...which brings us to another point: the message. The point of "Noah", after all of the crazy stuff goes down is simple: be nice and don't eat meat. In the prologue, it's stated that man was to take care of the earth. Well, man started exploiting the natural resources (namely, the glowing heaven-rocks—named Zahon? or something like that—that are never explained and seem to have been left over when the angels fell to Earth...heaven explosives) and now the planet is falling apart. The Men have hunted the animals and Noah hunts the Men. It's so overtly eco-oriented that Russell Crowe looks like the Green Lantern.
The sheer fact that the descendants of Cain are referred to as "the Men" is another topic altogether...alas, I'm feeling lazy.

4. The Savior complex/psycho man
Noah is Jesus...kind of. The savior mentality that Aronofsky tries to infuse into the movie turns into a hot mess. Noah is the savior of beast-kind, but he must help annihilate all of humanity. When Ila and Shem tell him that they are expecting a child, he vows that if their baby will be a girl, he will kill her so that man will be eradicated. This is where "Noah" starts to become a caged thriller. The family is stuck inside the ark with a madman...a savior. Aronofsky purposely blurs the lines between "good men" and "bad men", somehow hoping that we won't be apathetic towards Noah...it doesn't work. Noah is often seen making the crucifix with his body, arms outstretched to the heavens. He acts on faith alone and Methuselah tells the audience that it will always fall to Noah to determine the outcome of humanity...clumsy foreshadowing.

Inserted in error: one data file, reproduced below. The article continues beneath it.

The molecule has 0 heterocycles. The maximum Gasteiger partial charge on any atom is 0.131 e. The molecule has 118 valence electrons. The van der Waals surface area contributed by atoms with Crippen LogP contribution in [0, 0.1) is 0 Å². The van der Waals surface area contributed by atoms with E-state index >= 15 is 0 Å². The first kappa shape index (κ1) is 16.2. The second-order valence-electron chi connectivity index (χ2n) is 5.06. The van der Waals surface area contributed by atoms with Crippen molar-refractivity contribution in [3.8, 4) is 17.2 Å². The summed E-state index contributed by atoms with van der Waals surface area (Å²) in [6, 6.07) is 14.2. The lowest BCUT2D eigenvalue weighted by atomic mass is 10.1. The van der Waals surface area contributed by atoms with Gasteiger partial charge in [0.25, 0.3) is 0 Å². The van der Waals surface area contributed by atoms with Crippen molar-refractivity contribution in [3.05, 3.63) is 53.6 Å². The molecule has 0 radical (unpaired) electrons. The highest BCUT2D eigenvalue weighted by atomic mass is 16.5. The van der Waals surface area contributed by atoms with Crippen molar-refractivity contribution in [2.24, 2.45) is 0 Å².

5. The Bible
Ooh, this is the one that really sticks out like a sore InstaSleep thumb. Let's view this part as a report card for how "Noah" did. To do this, let's go ahead and not talk about the rock monsters...because, let's just not. The birthright that Noah has been passed down is a magical snake skin that is actually Satan's skin. Well, it belong to the serpent from the Garden of Eden.
God is not a present figure in "Noah", this much I called, which is why the psycho-thriller moments work. Noah sees himself as a man carrying out the will of a God who won't communicate with the,. The Men, the vegetarianism, the rock monsters, the time line...although it has the key elements of the story of Noah in the movie—there's a boat and a dude named Noah—it really is nothing like the story you have heard. One scene shows Noah telling us the creation story which involved evolution. It reaffirms the 'crazy-man-thinks-he's-heard-from-God' tangent that permeates the screen.

5. The magic
Perhaps man was more powerful after leaving the Garden. Maybe we did have magical abilities that slowly got lost over time as we got further away from God...you could look at "Noah" that way, or you could see the magic as everyone else does...as magic. The birthright/snake skin glows when it touches the line of Seth. Methuselah's powers seem larger than life and then there's the drugs.
So that they won't have to care for the animals, Noah and his family gas them with a concoction that they brew up and it puts them all to sleep...for months. This convenient little plot device allows for the animals to not be fed for the entirely of the boat trip...which takes more than nine months.


But I do think that the fatal flaw of the film is how surreal it is. It blends into a smoothie of goof...which, although probably delicious doesn't make good entertainment.